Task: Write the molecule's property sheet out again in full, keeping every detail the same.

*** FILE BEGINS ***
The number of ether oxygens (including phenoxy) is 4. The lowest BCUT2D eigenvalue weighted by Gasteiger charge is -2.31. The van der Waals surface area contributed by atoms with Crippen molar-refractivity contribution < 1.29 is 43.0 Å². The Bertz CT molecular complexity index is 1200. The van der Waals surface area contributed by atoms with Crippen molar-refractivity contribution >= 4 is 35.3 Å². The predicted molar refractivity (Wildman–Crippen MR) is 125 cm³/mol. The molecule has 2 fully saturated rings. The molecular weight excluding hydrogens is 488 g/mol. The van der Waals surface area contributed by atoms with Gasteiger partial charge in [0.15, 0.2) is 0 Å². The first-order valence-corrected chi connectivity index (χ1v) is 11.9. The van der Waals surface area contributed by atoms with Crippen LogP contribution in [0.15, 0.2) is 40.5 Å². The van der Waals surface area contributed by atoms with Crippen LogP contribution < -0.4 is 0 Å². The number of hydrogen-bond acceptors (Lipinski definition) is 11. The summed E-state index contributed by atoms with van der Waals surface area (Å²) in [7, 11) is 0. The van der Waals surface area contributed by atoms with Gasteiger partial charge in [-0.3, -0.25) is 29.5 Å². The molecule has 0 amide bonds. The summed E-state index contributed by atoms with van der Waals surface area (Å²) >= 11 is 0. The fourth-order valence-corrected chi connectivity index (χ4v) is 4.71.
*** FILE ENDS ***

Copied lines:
The number of ether oxygens (including phenoxy) is 4. The lowest BCUT2D eigenvalue weighted by Gasteiger charge is -2.31. The van der Waals surface area contributed by atoms with Crippen molar-refractivity contribution < 1.29 is 43.0 Å². The Bertz CT molecular complexity index is 1200. The van der Waals surface area contributed by atoms with Crippen molar-refractivity contribution >= 4 is 35.3 Å². The predicted molar refractivity (Wildman–Crippen MR) is 125 cm³/mol. The molecule has 2 fully saturated rings. The molecular weight excluding hydrogens is 488 g/mol. The van der Waals surface area contributed by atoms with Gasteiger partial charge in [0.15, 0.2) is 0 Å². The first-order valence-corrected chi connectivity index (χ1v) is 11.9. The van der Waals surface area contributed by atoms with Crippen LogP contribution in [0.15, 0.2) is 40.5 Å². The van der Waals surface area contributed by atoms with Crippen LogP contribution < -0.4 is 0 Å². The number of hydrogen-bond acceptors (Lipinski definition) is 11. The summed E-state index contributed by atoms with van der Waals surface area (Å²) in [7, 11) is 0. The van der Waals surface area contributed by atoms with Gasteiger partial charge in [-0.3, -0.25) is 29.5 Å². The molecule has 0 amide bonds. The summed E-state index contributed by atoms with van der Waals surface area (Å²) >= 11 is 0. The fourth-order valence-corrected chi connectivity index (χ4v) is 4.71.